Return to Italy
In 1836 Formento married a widow, Henriette Palmyre Poullault (maiden name Lauve), who already had a daughter, Elodie, born in 1824. Their son, Félix Junior, was born March 16, 1837. They later had a daughter, Palmyre, and possibly one or two other boys.
Formento, who had by then acquired much wealth, was badly hit by the financial crisis of 1837. He took refuge in the village of Plaquemine, in Iberville Parish, where he continued to work as a physician. Friends soon enticed him back to New Orleans. He stayed there, practicing medicine, until 1851, when he and his family moved back to Turin. Félix Jr. received his medical degree from the University of Turin in 1857, and served as a surgeon in the Franco-Sardinian Army under Napoleon III during the Italian Campaign of 1859 (part of Italy’s war of independence against Austria).
In the spring of 1860 the Formentos returned to the United States. However, in 1862, after New Orleans fell to the Union Army, Formento Sr. again left for Italy. Formento Jr. remained in the United States. He tended to Civil War wounded at the Louisiana Hospital in Richmond, Virginia, and wrote a well-regarded medical pamphlet called Notes and Observations on Army Surgery (New Orleans, 1863). In 1864 he returned to New Orleans where he continued to practice medicine and served on the Louisiana Board of Health.
Formento Sr. died in Pignerol, southwest of Turin, on January 6, 1888, at the remarkable age of 98, still apparently retaining his “brilliant intellect.”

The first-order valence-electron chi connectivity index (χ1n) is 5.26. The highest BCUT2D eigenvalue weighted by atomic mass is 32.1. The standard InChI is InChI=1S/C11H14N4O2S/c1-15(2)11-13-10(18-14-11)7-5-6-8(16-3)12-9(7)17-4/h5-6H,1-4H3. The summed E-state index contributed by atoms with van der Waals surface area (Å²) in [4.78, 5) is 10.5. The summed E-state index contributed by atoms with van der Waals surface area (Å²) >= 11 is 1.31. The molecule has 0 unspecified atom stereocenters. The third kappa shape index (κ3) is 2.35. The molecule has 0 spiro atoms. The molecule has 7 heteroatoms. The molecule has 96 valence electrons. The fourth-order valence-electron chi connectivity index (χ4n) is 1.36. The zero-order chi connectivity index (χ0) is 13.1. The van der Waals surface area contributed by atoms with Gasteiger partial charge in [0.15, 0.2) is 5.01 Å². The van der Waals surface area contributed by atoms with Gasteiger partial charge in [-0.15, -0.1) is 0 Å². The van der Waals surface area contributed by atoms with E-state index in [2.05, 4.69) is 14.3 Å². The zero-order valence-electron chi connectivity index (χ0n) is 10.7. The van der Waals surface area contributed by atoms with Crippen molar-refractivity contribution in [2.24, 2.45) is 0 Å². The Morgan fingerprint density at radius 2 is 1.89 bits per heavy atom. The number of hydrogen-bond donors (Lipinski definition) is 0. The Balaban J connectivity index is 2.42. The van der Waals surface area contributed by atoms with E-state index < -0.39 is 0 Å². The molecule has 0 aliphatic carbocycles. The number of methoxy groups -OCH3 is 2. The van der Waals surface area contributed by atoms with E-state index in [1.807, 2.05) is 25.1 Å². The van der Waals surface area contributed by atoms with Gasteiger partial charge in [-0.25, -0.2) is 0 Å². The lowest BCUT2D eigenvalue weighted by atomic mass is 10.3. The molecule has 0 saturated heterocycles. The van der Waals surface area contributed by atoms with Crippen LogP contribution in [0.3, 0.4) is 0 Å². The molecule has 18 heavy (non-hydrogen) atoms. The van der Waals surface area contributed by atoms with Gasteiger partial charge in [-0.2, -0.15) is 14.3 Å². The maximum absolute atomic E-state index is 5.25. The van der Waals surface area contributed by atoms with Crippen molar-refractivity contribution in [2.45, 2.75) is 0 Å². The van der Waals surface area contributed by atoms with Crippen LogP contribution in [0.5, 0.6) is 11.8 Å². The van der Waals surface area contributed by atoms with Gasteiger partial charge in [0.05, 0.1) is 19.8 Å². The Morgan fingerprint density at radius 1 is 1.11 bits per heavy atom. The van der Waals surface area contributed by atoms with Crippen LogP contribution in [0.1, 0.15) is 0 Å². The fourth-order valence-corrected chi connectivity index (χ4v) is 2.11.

With his great talent as a physician he combined the most precious and amiable qualities of heart and soul. Modest, kind and devoted to his friends, of an unbounded charity, of refined and elegant manners, very dignified in appearance and remarkably handsome, he was to the end, and in spite of many years of absence, remembered by all those who knew him, as a fine type of the old school gentleman physician. (5)
Formento Jr. was elected president of the American Public Health Association in 1891. He died on June 4, 1907.
For more about medicine in the 19th century, see Craig Thornber’s History of Medicine and Public Health website, Caroline Rance’s The Quack Doctor blog and Jaipreet Virdi-Dhesi’s From the Hands of Quacks blog.
You might also enjoy:
- Biographical and Historical Memoirs of Louisiana, Vol. 1 (Chicago, 1892), p. 410.
- Courrier de la Louisiane / Louisiana Courier, May 14, 1821.
- John Duffy, ed., The Rudolph Matas History of Medicine in Louisiana, Vol. 2 (Baton Rouge, 1962), p. 183.
- Russell M. Magnaghi, “Louisiana’s Italian Immigrants Prior to 1870,” Louisiana History, Vol. 27, No. 1 (Winter, 1986), p. 51.
- Biographical and Historical Memoirs of Louisiana, p. 411.
With his great talent as a physician he combined the most precious and amiable qualities of heart and soul.
Biographical and Historical Memoirs of Louisiana